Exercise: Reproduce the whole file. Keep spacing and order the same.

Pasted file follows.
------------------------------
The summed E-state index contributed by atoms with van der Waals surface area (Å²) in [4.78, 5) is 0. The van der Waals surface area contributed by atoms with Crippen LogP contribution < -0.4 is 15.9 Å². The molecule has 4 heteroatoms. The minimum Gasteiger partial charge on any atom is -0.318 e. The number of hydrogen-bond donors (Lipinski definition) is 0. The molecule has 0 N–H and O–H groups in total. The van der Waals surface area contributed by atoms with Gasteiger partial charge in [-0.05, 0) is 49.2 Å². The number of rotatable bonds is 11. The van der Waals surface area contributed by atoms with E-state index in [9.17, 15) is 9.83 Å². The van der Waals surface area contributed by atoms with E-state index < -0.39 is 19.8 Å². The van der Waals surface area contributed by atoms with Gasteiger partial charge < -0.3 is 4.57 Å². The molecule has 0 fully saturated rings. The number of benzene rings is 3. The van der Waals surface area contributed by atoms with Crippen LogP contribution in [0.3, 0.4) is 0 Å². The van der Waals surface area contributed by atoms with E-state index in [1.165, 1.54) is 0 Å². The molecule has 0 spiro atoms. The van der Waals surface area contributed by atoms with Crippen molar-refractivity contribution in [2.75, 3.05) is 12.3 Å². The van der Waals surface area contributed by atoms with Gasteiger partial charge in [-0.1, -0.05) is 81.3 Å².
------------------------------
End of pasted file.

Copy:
The summed E-state index contributed by atoms with van der Waals surface area (Å²) in [4.78, 5) is 0. The van der Waals surface area contributed by atoms with Crippen LogP contribution < -0.4 is 15.9 Å². The molecule has 4 heteroatoms. The minimum Gasteiger partial charge on any atom is -0.318 e. The number of hydrogen-bond donors (Lipinski definition) is 0. The molecule has 0 N–H and O–H groups in total. The van der Waals surface area contributed by atoms with Gasteiger partial charge in [-0.05, 0) is 49.2 Å². The number of rotatable bonds is 11. The van der Waals surface area contributed by atoms with E-state index in [9.17, 15) is 9.83 Å². The van der Waals surface area contributed by atoms with E-state index < -0.39 is 19.8 Å². The van der Waals surface area contributed by atoms with Gasteiger partial charge < -0.3 is 4.57 Å². The molecule has 0 fully saturated rings. The number of benzene rings is 3. The van der Waals surface area contributed by atoms with Crippen LogP contribution in [0.3, 0.4) is 0 Å². The van der Waals surface area contributed by atoms with E-state index in [1.165, 1.54) is 0 Å². The molecule has 0 spiro atoms. The van der Waals surface area contributed by atoms with Crippen molar-refractivity contribution in [2.75, 3.05) is 12.3 Å². The van der Waals surface area contributed by atoms with Gasteiger partial charge in [-0.1, -0.05) is 81.3 Å².